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Thread: Skipper Batteries - Revisited

  1. #11
    Mike,
    That really surprises me. Maybe the A&P’s amongst us can weigh in on their experience with (or without) testing.

    Here, I would expect any shop that services your airplane, and presumably supplies or even just charges a battery, would have one of the many types of load testers. I know my shop does.

    The old types were a bit like a toaster. They threw a huge resistance across the battery to see if it could take it. They are pretty crude and they are very hard on the battery.

    The modern type use a digital processor to analyse the state of the cells. They give a far more detailed picture of the battery health.
    This is one (of many) brands available;
    https://www.amazon.com.au/ANCEL-BST5...52216419&psc=1

    If you don’t know the health of your battery, and aren’t proactive, then sooner or later you will get caught out. It’s only a question of when.
    Mark
    In Oz


    Where I have landed a Beech

    (Plus, Australia, Canada, New Zealand, United Kingdom)

  2. #12
    I agree with you Mark that waiting until I get a sign that it is dying is a poor choice. That's why I was asking questions lately. Thanks for the comments about the load tester. Seems if I want it tested, I will have to do it myslef. Thanks.
    Mike Nielsen
    McCook, NE
    Sierra N9164S

  3. #13
    Orbiting Earth Touring the Galaxy
    Join Date
    Jan 2009
    Location
    Jacksons Gap, Alabama
    Posts
    7,846
    I have access to a toaster/tester. I'll do the test if the owner wants it, most don't. The vast majority of my owners are 100% pleasure/local flyers, an so a failure is likely to happen at KALX. Just push it bac into the hangar until the new battery arrives. For the serious xc types, they tend to replace batteries every 5-6 years. The batteries I remove, I give to the first group.

    Rap

    Rap McBurney
    N-ONE

  4. #14
    I have ordered one of Bill Manhein's ground power plugs. Would it be possible to load test the battery through this ground power plug or should the battery be removed from the plane for testing? My Siserra is 12V.
    Mike Nielsen
    McCook, NE
    Sierra N9164S

  5. #15
    Orbiting Earth Touring the Galaxy
    Join Date
    Jan 2009
    Location
    Jacksons Gap, Alabama
    Posts
    7,846
    14v you can go thru the aux plug. You can also carry one of these if worried about battery dependability.

    https://www.walmart.com/ip/STANLEY-6...-J309/14560015

    Rap McBurney
    N-ONE

  6. #16
    The battery I have in my airplane is about 4.5 years old. I check batt voltage before every flight not for battery health per se' but for charging system in general. Ammeter is good for charging and with the batt voltage out I get a feel good when the the alternator is up at 14.0 volts. I know its working. Lately my Batt voltage is down to 12.2 or so, it starts okay an all but I also started looking at Aircraft Spruce for replacements. Jeepers the prices are around 200 bucks plus nowadays.....
    When It is down at under 12V charge wise I am buying a new one, then I know its finished. It still will start but the prop moves slower and the starter is under big load trying to start with barely sufficient voltage/amperage. So better 200+ for new Batt or a bunch of money on a starter + starter solenoid and Battery, and lots of time working under the hood so to speak.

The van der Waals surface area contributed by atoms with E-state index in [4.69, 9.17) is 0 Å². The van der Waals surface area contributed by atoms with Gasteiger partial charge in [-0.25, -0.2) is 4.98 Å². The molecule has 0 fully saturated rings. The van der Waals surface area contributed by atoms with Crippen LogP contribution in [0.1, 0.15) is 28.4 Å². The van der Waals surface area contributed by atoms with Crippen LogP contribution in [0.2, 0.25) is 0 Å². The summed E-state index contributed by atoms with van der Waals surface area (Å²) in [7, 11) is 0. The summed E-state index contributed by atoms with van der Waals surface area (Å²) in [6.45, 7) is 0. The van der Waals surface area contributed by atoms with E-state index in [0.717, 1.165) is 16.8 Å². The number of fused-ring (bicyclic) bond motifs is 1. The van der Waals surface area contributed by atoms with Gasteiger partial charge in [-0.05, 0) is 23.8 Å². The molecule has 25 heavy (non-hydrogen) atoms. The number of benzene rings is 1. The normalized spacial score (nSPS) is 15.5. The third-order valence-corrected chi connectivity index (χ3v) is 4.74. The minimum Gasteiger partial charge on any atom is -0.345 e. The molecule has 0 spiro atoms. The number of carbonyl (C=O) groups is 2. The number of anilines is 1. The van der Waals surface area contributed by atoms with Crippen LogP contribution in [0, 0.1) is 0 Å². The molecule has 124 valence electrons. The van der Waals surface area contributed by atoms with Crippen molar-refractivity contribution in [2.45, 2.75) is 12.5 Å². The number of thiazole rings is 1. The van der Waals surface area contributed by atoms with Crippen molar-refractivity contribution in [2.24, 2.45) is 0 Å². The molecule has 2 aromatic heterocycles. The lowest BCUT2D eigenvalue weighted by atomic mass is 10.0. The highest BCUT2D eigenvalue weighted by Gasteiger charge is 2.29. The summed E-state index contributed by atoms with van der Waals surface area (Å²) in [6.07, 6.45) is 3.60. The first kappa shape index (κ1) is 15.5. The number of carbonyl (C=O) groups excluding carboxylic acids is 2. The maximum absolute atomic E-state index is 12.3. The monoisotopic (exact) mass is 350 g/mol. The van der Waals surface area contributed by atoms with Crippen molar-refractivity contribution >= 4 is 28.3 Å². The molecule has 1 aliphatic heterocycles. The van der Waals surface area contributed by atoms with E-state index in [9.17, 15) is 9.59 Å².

They say that if under 12.5 V at rest, it needs to be charged up.

    http://batterymanagement.aircraft-ba...-rg-manual.pdf

    (Concord Battery)

  7. #17
    I use a load tester to check my batteries. Resting voltage will give you state of charge but is very limited in showing you the current state of capacity. And the battery is more than just a starting item. It provides a buffer in the charging system and gives you some options for when you have a charging system failure. Batteries are expensive but really about a tank of gas value. And when you need a half hour of battery juice after your alternator quits in bad weather it is priceless. Replacing a battery, I believe, is owner maintenance which saves an A&P cost. Worth considering a real battery test and making sure you have decent performance.

    Paul Werbin
    Mid-Atlantic Regional Director

  8. #18
    I read in the Concorde manual that Max provided, that the battery should be removed from the aircraft for load testing.
    Mike Nielsen
    McCook, NE
    Sierra N9164S

  9. #19
    Quick battery test:

    Hopefully by now you have a EMS or something that gives a digital readout of your battery voltage!

    After a flight, assume the battery is fully charged. Engine not running, master on, note voltage. Should be something above 12V.

    Now turn on pitot heat, landing light and anything else you have that draws a lot of power. Note the reading on your voltmeter. It should probably hold above 11 volts.

    Write down this number.

    Repeat this test every month or so and you will start to see a trend if you battery is failing. The voltage under load will start to drop precipitously.

    Chris Kilgus
    19A

  10. #20
    Thanks Chris. That sounds like a great idea. I did have a JPI900 installed last year and so now I do have digital voltage. I have been paying more attention to it now that I have it.
    Mike Nielsen
    McCook, NE
    Sierra N9164S

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